I boarded the number 7 AC Transit bus at 7:23am and slid into a middle seat next to the window. The green seat next to me, which had been illegibly tagged with a permanent marker, lay slashed open with the sparse innards poking out. The bus was relatively unpopulated with just a couple drowsy regulars sprinkled about. I stared out the scratched and nearly opaque window as we barreled down College Avenue. I slid down in my seat and settled in for the twenty minute journey. I had been following this same routine since the fourth grade and was now far into my freshman year at Berkeley High School. Throughout my entire public bus experience, I had remained an observer. I was quite by nature and bore the physique of a twelve-year-old. I wouldn’t say that this Bay Area bus had jaded me, but rather heightened my senses to the oddities of the world.
The bus skidded to a stop by the Claremont Hotel. Some chatty Chinese women boisterously hurried on to claim the seats closest to the driver. Some more students reluctantly entered, shifting towards the back section. Oddly, Parker Parsley did not enter amongst the bustle of the others. I had become accustomed to his swagger and confident voice. Over the years I had gained what I would have liked to think was a “minor” infatuation. I had chosen this seat specifically to be in earshot of his most interesting conversations.
Parker was a member of a gang consisting mostly of upper-middle class white boys. His gang lifestyle, however, hardly paralleled that of Tony in “Westside Story.” I had only ever noticed tough talk and excessive graffiti. If a rival gang existed, it was unbeknownst to me, perhaps dominating another bus line. Despite this “bad-ass” reputation, Parker was normally quite prompt and regular.
The rickety bus trekked on. It made countless stops to relieve itself of noisy passengers, only to gain another six rowdier ones. It seemed that the noise of my co-commuters was proportional to the brightness of the morning. I disembarked on Shattuck Avenue in front of what had been a very unsuccessful Eddie Bauer franchise. I followed the crowd of other students down Allston Street towards school. My wandering mind focused on the drudgeries of the day, that I barely noticed the police commotion at the school entrance. Sadly this scene was not completely unusual.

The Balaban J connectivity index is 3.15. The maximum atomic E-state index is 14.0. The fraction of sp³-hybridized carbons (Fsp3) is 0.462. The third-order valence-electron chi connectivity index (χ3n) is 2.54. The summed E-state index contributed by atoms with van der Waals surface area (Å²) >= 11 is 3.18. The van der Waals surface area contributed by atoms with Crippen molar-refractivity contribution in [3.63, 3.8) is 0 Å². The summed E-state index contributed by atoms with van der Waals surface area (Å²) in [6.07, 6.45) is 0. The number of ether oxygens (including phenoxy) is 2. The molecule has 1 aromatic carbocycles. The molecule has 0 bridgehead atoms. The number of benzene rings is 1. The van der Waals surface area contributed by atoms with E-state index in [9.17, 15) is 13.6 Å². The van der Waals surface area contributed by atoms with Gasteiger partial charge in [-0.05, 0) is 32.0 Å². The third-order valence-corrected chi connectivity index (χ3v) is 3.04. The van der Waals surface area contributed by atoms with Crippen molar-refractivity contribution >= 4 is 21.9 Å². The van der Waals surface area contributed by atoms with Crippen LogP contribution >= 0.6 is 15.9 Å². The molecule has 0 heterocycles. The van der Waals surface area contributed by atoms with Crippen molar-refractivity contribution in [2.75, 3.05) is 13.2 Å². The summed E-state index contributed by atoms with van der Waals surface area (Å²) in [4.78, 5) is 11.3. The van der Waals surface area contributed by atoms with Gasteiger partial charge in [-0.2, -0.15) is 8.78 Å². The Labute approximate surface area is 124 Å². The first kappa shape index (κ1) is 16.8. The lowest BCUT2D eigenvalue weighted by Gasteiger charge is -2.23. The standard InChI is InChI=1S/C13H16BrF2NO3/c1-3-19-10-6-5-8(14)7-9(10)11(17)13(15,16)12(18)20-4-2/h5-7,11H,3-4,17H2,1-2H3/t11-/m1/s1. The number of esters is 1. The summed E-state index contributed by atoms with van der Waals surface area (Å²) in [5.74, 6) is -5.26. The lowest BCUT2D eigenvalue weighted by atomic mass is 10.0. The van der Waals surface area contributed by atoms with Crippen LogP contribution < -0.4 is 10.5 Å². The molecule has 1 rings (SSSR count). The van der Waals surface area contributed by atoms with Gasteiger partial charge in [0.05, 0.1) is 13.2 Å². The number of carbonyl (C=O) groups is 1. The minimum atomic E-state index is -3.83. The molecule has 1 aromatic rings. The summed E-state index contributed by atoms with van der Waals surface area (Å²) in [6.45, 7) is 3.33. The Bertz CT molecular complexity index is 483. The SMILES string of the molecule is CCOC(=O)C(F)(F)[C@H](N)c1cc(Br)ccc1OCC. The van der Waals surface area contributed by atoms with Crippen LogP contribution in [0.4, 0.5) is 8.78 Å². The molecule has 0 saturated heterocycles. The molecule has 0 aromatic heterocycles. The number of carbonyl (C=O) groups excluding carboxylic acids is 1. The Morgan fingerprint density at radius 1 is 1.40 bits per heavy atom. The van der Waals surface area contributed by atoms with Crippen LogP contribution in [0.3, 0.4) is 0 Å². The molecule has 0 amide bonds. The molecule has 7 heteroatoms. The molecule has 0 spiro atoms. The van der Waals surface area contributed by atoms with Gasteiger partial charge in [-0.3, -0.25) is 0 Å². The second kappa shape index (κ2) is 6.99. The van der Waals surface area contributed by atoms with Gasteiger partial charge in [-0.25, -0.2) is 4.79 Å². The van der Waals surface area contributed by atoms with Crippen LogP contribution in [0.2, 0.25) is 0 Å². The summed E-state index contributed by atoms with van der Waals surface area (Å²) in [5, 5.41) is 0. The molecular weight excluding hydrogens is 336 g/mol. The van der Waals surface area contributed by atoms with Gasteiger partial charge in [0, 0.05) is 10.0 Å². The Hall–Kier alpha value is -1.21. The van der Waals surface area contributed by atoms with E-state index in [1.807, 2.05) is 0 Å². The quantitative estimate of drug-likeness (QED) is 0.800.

“Yet another bomb threat or a pathetic attempt at arson?” I asked a girl standing next to me.
“I’ve only been here ten minutes, but some kids are saying there’s a dead guy at faculty parking.” She responded shockingly unfazed. I made my way through the crowds of whispering students. As I approached the courts, police officers meandered through the swarm, yelling for us to: “disperse and go to class.” The crime scene had been barricaded off and impossible to view even on my tiptoes.
“Pretty creepy huh?” My friend Emily asked as she slung her arm over my shoulder.
“Oh hi!” I startled, “yeah, hella creepy…”
“Who do you think it is? A bum? Oh! Maybe it’s that ancient art teacher Ms. Hibbard. She seems on the verge of keeling over.” She mused excitedly.
“You’re horrible!” We laughed as we made our way toward our first period English class.
All of the ensuing classes were disjointed. Many of the students had deemed this event as a valid excuse to ditch class. There were actually enough wobbly desks per person today. On a normal weekday, the back ledge of the classroom was lined with students balancing their notebooks on their laps. The few remaining kids exchanged animated whispers with their neighbors. The teachers seemed distracted as well, but ironically grumbled more about their difficulty parking this morning than “what the world is coming to.”
Before sixth period, I rammed my way through the overcrowded hallways in a desperate attempt to reach the third floor of the C building. Students greeted their friends loudly, which rudely halted the flow of traffic. I grumbled to myself as I bounced between peers and lockers. This sea of students carried you with their tide, despite your desired destination. I exhaled as I finally reached the less populated haven of the third floor. Cigarette smoke seeped from underneath the bathroom door. This was the cleaner of the bathrooms due to the two flights of stairs necessary to reach it. The “cleanliness” was displayed by its retention of the majority of the stall doors and the minimal amount of graffiti and period blood smeared on the walls. I had learned to avoid Berkeley High bathrooms in general by hold it until I relieved myself at the Y during lunch.
i'm about to introduce both the murder and identify the corpse in the next couple paragraphs. i think that i also need to add in some more dialogue.